Advertising Technology Advertising Technology, Opinion | August 31, 2017

Evangelos Sideras talks to SportsPro about how brands can create relevant content to engage a growing social media audience

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Evangelos Sideras, joint managing director, UK at Media iQ, discusses how brands can create better, more relevant content to engage a growing social media audience. Excerpts:

Evangelos Sideras Joint managing director, UK
Evangelos Sideras, Joint managing director, UK 

Wimbledon and Rolex, the Uefa Champions League and Heineken, the Six Nations and RBS – these brand and sporting event couples have become as famous as Brad and Angelina. Big money coupled with traditional broadcasting has enabled them to dominate the sporting events they sponsor.

Traditional broadcasting is no longer the only platform from which sporting fans are engaging with their favourite sporting occasions, however. Twitter, Facebook, and other social media channels are becoming increasingly popular as fans are able to view the latest highlights, get expert analysis, or rant and rave to an audience outside of their living room or local pub about the injustice of a call that didn’t go their team’s way. The ability to engage in back-and-forth conversations with likeminded fans is what makes these digital platforms a growing force in sports broadcasting and, in turn, a force in sports advertising. It’s no wonder that Twitter, Facebook, Amazon, and YouTube are competing for live streaming rights for major golf tournaments and Premier League matches.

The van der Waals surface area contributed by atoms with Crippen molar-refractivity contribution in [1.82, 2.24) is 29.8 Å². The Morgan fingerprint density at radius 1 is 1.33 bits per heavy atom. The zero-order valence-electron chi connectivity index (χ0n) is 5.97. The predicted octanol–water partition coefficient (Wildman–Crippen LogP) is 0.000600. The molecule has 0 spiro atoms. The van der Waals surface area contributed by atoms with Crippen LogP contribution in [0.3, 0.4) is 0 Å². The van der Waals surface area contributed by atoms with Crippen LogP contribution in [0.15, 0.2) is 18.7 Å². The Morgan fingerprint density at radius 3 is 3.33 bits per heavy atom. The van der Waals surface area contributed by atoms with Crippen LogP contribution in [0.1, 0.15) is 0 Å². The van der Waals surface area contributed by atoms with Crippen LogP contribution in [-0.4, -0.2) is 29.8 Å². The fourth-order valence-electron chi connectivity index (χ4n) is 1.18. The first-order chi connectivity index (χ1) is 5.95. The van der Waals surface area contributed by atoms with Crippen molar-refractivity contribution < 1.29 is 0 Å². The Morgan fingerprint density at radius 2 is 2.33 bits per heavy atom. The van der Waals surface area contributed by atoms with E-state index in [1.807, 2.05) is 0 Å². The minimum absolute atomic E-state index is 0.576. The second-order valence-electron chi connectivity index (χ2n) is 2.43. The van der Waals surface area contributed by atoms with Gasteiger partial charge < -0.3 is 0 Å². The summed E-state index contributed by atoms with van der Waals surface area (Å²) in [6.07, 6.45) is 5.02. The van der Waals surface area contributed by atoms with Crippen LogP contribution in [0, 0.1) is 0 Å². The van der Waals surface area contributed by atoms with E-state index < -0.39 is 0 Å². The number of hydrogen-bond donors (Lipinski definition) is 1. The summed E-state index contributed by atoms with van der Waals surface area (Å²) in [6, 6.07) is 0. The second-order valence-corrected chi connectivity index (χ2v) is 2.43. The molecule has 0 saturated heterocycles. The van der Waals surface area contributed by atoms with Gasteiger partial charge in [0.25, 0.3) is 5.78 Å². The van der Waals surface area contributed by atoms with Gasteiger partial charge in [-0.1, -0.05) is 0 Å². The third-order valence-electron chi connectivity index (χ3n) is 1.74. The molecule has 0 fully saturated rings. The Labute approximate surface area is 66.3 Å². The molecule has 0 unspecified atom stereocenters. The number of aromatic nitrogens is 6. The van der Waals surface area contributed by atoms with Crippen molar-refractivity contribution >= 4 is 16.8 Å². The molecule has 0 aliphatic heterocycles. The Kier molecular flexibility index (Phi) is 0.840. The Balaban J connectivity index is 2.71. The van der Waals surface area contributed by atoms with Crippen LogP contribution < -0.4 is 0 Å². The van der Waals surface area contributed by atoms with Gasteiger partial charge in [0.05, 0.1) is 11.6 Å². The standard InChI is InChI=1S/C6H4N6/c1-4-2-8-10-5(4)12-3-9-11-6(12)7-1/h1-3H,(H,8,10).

If you were one of the estimated 1 billion people across the world to watch some sort of coverage of Wimbledon, you couldn’t miss one of the many Rolex and Slazenger logos plastered around the stadium. Slazenger even celebrated its 115th year as the official supplier of tennis balls to Wimbledon – one of the longest partnerships in sporting goods history. To capitalise on this, the brand engaged with fans through the hashtag #115YearsOfSlaz in a giveaway of two tickets to Wimbledon. In the first week of the tournament alone, #115YearsOfSlaz featured in more tweets (6,172) than the eventual Wimbledon champion #Federer (1,019), the hometown favourite, #Murray (3,040), and the tournament itself #Wimbledon2017 (4,871). This was a good example of how a brand took advantage of other channels to engage with fans and build on its brand visibility at the tournament.